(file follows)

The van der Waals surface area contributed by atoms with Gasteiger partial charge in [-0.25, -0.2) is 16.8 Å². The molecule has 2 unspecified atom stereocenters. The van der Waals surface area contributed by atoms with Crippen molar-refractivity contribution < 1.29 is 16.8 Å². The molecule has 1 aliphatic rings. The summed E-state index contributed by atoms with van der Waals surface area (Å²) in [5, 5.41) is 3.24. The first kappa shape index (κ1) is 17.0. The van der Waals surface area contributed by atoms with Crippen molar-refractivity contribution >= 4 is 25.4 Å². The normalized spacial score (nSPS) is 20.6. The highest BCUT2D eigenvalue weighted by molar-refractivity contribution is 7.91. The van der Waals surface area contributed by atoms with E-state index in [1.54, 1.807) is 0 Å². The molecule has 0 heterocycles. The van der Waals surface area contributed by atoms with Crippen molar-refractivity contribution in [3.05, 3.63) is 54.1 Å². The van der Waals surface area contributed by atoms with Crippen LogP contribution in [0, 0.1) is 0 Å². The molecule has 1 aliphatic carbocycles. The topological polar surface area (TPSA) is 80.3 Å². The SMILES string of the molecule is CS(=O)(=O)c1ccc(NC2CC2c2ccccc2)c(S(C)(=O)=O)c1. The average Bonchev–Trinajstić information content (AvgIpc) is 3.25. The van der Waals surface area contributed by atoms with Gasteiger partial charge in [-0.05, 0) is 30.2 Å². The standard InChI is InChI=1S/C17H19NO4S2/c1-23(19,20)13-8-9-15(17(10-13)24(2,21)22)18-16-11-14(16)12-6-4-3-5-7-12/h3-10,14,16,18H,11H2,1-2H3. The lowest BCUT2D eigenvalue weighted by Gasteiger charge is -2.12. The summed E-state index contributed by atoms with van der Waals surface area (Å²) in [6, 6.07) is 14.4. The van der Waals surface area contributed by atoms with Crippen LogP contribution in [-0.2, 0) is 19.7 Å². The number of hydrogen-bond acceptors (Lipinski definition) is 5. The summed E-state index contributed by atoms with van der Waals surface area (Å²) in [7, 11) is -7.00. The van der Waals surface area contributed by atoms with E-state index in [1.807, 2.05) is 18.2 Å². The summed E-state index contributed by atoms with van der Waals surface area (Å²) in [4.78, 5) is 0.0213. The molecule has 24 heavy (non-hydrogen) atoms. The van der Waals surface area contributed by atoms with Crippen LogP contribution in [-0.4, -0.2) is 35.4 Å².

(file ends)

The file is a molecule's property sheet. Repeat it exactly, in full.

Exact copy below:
The van der Waals surface area contributed by atoms with Gasteiger partial charge in [-0.25, -0.2) is 16.8 Å². The molecule has 2 unspecified atom stereocenters. The van der Waals surface area contributed by atoms with Crippen molar-refractivity contribution < 1.29 is 16.8 Å². The molecule has 1 aliphatic rings. The summed E-state index contributed by atoms with van der Waals surface area (Å²) in [5, 5.41) is 3.24. The first kappa shape index (κ1) is 17.0. The van der Waals surface area contributed by atoms with Crippen molar-refractivity contribution >= 4 is 25.4 Å². The normalized spacial score (nSPS) is 20.6. The highest BCUT2D eigenvalue weighted by molar-refractivity contribution is 7.91. The van der Waals surface area contributed by atoms with E-state index in [1.54, 1.807) is 0 Å². The molecule has 0 heterocycles. The van der Waals surface area contributed by atoms with Crippen molar-refractivity contribution in [3.05, 3.63) is 54.1 Å². The van der Waals surface area contributed by atoms with Crippen LogP contribution in [0, 0.1) is 0 Å². The molecule has 1 aliphatic carbocycles. The topological polar surface area (TPSA) is 80.3 Å². The SMILES string of the molecule is CS(=O)(=O)c1ccc(NC2CC2c2ccccc2)c(S(C)(=O)=O)c1. The average Bonchev–Trinajstić information content (AvgIpc) is 3.25. The van der Waals surface area contributed by atoms with Gasteiger partial charge in [-0.05, 0) is 30.2 Å². The standard InChI is InChI=1S/C17H19NO4S2/c1-23(19,20)13-8-9-15(17(10-13)24(2,21)22)18-16-11-14(16)12-6-4-3-5-7-12/h3-10,14,16,18H,11H2,1-2H3. The lowest BCUT2D eigenvalue weighted by Gasteiger charge is -2.12. The summed E-state index contributed by atoms with van der Waals surface area (Å²) in [6, 6.07) is 14.4. The van der Waals surface area contributed by atoms with Crippen LogP contribution in [-0.2, 0) is 19.7 Å². The number of hydrogen-bond acceptors (Lipinski definition) is 5. The summed E-state index contributed by atoms with van der Waals surface area (Å²) in [7, 11) is -7.00. The van der Waals surface area contributed by atoms with E-state index in [1.807, 2.05) is 18.2 Å². The summed E-state index contributed by atoms with van der Waals surface area (Å²) in [4.78, 5) is 0.0213. The molecule has 24 heavy (non-hydrogen) atoms. The van der Waals surface area contributed by atoms with Crippen LogP contribution in [-0.4, -0.2) is 35.4 Å².